It’s one thing to have a high-strung boss or self-serving coworker, but for people with Narcissist personality disorder, coworkers face a unique set of challenges. You may have used the term “narcissist” or heard it thrown around in conversations to describe a person who is disliked.
Why are we so convinced that we have come across Narcissistic Personality Disorder (NPD) in the workplace when only 0.5% of the population meets the criteria for it in their lifetime? It’s likely that you may have, but not as common as you think.
What is Narcissistic Personality Disorder (NPD)?
NPD is a diagnosable personality disorder that is listed in the Diagnostic and Statistics Manual. Mayo Clinic describes NPD as “a mental condition in which people have an inflated sense of their importance, a deep need for excessive attention and admiration, troubled relationships, and a lack of empathy for others”. Underneath their mask of confidence, however, “lies a fragile self-esteem that’s vulnerable to the slightest criticism.”
Common traits of NPD listed in the DSM-V:
- Grandiose sense of self-importance
- Preoccupation with fantasies of unlimited success, power, brilliance, beauty, or ideal love
- The belief that he or she is special and unique and can only be understood by, or should associate with, other special or high-status people or institutions
- Need for excessive admiration
- Sense of entitlement
- Interpersonally exploitive behavior
- Lack of empathy
- Envy of others or a belief that others are envious of him or her
- Demonstration of arrogant and haughty behaviors or attitudes
Where Does NPD Come From?
A common belief amongst psych professionals is that personality disorders are formed early on in life and are generally related to the attachment a person develops with their primary caretakers.
Early childhood and adolescent experiences including trauma and loss also contribute to the potential development of personality disorders later in life.
Lastly, having a parent who also has a personality disorder leaves children more susceptible to developing one later in life.
Who Does NPD Affect?
Those diagnosed with NPD are 75% male by comparison to just 25% females. While there is no data across ethnicities or socioeconomic classes, we also know that there are a few professions that tend to attract people living with NPD. Finance, sports, politics, and the medical field all tend to be professions that attract people with NPD. Additionally, we can see higher than average rates of NPD in C-level executives and others in high-level positions within a company.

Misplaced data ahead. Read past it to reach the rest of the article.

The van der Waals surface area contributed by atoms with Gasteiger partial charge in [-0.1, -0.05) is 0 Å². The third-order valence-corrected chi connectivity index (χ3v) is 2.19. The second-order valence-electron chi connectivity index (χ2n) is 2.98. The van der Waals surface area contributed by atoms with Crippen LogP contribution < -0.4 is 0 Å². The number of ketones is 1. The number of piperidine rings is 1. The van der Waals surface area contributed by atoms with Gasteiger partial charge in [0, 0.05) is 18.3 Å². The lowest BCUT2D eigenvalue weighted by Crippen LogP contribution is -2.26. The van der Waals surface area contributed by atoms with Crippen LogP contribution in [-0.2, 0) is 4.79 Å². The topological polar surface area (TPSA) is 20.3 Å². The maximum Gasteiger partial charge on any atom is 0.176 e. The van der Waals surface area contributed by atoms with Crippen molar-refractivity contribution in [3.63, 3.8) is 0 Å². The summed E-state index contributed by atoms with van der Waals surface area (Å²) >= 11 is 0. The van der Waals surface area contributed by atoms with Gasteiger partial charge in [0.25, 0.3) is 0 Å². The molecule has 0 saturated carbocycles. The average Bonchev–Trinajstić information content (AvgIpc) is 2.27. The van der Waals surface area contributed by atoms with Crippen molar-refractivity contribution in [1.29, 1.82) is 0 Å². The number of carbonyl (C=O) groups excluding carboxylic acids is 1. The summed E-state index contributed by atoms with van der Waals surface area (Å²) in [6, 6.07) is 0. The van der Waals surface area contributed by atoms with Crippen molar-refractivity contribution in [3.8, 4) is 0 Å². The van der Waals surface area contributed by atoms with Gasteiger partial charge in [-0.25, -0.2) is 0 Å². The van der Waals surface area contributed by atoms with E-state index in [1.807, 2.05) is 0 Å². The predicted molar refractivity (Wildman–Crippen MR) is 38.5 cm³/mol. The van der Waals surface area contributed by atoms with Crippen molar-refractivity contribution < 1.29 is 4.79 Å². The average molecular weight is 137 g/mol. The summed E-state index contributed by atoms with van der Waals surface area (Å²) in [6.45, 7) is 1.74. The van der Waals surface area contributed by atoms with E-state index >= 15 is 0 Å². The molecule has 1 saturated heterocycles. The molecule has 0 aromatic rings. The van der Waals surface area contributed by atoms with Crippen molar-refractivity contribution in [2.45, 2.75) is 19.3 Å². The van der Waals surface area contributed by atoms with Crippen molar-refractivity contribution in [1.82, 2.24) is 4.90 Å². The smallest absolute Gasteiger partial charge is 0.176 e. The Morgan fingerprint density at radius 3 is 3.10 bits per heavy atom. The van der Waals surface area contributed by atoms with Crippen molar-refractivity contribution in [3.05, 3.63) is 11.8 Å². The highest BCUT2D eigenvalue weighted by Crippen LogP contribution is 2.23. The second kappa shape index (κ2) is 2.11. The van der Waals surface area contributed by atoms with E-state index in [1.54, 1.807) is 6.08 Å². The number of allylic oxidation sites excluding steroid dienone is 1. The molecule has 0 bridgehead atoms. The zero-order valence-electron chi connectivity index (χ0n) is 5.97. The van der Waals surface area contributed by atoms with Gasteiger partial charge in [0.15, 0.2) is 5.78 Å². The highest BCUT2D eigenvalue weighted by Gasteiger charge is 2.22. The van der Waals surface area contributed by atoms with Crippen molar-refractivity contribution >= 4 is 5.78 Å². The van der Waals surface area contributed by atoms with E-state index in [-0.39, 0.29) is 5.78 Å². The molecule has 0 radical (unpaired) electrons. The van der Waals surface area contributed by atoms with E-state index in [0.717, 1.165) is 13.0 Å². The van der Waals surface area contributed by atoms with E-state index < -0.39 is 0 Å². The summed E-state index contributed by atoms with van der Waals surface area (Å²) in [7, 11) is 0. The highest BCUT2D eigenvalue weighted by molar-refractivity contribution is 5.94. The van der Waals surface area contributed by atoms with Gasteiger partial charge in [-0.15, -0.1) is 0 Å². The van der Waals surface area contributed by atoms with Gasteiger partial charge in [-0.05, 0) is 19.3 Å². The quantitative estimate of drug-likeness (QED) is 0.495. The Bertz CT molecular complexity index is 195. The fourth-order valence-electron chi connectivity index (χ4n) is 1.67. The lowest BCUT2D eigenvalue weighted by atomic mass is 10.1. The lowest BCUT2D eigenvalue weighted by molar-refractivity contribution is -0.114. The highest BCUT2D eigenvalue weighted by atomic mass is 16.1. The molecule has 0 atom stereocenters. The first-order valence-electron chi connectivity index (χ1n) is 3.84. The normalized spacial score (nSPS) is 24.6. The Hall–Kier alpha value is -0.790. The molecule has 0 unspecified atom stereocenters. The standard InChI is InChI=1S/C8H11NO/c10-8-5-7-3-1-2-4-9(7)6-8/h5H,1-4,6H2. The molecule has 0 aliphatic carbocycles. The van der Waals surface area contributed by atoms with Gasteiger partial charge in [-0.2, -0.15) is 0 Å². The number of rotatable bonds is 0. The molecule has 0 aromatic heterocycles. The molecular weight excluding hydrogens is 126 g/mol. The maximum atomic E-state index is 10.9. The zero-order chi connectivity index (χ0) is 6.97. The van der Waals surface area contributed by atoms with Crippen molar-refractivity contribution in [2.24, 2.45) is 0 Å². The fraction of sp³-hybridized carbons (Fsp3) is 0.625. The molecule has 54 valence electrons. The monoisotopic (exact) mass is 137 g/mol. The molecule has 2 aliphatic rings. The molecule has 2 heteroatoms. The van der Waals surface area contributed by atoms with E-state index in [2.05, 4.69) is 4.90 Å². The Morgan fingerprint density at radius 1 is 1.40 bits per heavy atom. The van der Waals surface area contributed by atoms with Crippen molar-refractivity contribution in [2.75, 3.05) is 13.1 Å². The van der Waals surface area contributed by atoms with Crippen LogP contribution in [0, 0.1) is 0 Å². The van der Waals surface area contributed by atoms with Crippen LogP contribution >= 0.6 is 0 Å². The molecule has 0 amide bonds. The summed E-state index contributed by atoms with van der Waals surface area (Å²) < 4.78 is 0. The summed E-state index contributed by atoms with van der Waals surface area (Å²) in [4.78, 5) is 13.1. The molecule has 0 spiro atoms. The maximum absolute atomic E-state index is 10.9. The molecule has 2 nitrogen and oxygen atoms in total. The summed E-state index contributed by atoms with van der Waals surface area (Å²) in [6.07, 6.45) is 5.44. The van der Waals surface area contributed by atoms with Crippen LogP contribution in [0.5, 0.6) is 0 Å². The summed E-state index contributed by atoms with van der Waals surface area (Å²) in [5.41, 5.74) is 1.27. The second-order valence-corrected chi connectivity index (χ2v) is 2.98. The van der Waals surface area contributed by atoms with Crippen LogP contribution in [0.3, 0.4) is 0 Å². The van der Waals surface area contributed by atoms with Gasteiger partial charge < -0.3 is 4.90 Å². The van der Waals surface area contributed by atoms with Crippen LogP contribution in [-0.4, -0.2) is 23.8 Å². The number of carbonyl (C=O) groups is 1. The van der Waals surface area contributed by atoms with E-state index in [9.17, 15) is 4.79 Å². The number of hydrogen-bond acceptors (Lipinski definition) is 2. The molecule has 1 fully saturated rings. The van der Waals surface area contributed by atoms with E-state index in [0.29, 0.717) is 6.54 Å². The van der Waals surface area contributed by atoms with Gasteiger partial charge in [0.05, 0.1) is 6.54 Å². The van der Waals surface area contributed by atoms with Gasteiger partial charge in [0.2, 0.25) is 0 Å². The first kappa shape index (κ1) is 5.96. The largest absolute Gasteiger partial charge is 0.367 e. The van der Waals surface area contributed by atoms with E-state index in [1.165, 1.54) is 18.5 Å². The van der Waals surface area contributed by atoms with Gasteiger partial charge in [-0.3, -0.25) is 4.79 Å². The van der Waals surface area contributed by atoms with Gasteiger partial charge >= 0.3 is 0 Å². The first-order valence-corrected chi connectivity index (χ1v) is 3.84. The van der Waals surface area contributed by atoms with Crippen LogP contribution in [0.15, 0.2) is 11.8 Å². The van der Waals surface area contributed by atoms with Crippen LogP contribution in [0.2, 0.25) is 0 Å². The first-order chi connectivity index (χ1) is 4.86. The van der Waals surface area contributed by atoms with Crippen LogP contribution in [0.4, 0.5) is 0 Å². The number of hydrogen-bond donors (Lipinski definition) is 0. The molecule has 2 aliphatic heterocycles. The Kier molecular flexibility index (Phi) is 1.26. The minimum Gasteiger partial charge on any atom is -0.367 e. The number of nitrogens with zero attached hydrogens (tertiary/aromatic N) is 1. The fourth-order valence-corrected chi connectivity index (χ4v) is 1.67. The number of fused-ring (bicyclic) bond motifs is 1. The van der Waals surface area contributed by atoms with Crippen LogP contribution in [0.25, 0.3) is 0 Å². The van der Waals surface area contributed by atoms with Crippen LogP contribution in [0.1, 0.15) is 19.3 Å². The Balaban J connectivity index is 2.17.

Tips on Managing a Relationship With a Coworker Who Lives With NPD
Any type of relationship with a person who has NPD can be difficult – personal or professional. A close relationship with a narcissist can have negative effects on a person’s self-esteem, self-worth, and overall mental health.
Here Are Some Tips:
- Have compassion. I know this may be difficult, but understand that someone who displays signs of narcissism on the outside is internally dealing with low feelings of self-worth. I see a lot of focus in the mental health field on how to heal from the abuse of a narcissist. While this is important, it often discounts that adults living with NPD were often children who felt unloved. As adults, they just want to be admired and accepted by others.
- Set boundaries. Someone who is living with a personality disorder will often struggle to understand the general boundaries that many of us think are just assumed by everyone. Be clear and direct about what your expectations are within that relationship.
- Recognize that some of the traits of a narcissist can be helpful on a team. Narcissists are often perfectionistic and want to make sure anything they put their name on is successful.
- Ask for support. If the relationship has started to affect your mental health in the workplace, ask for support from your managers and HR team.
Healing From NPD
Change is possible with counseling in conjunction with medication. There are positive outcomes for people with Narcissistic Personality Disorder who want to learn how to have stronger, more authentic relationships.
Dialectical Behavior Therapy is often used with success in the treatment of personality disorders. Clarity Clinic offers DBT therapy for people of all ages, if you think you may benefit from this treatment give us a call today.
Written By: Tara Javidan, LCPC, CADC, Director of Professional Outreach
At Clarity Clinic, we have highly trained staff who specialize in therapy and psychiatry services. To learn more about how we can support your mental health, call Clarity Clinic at (312) 815-9660 or schedule an appointment today.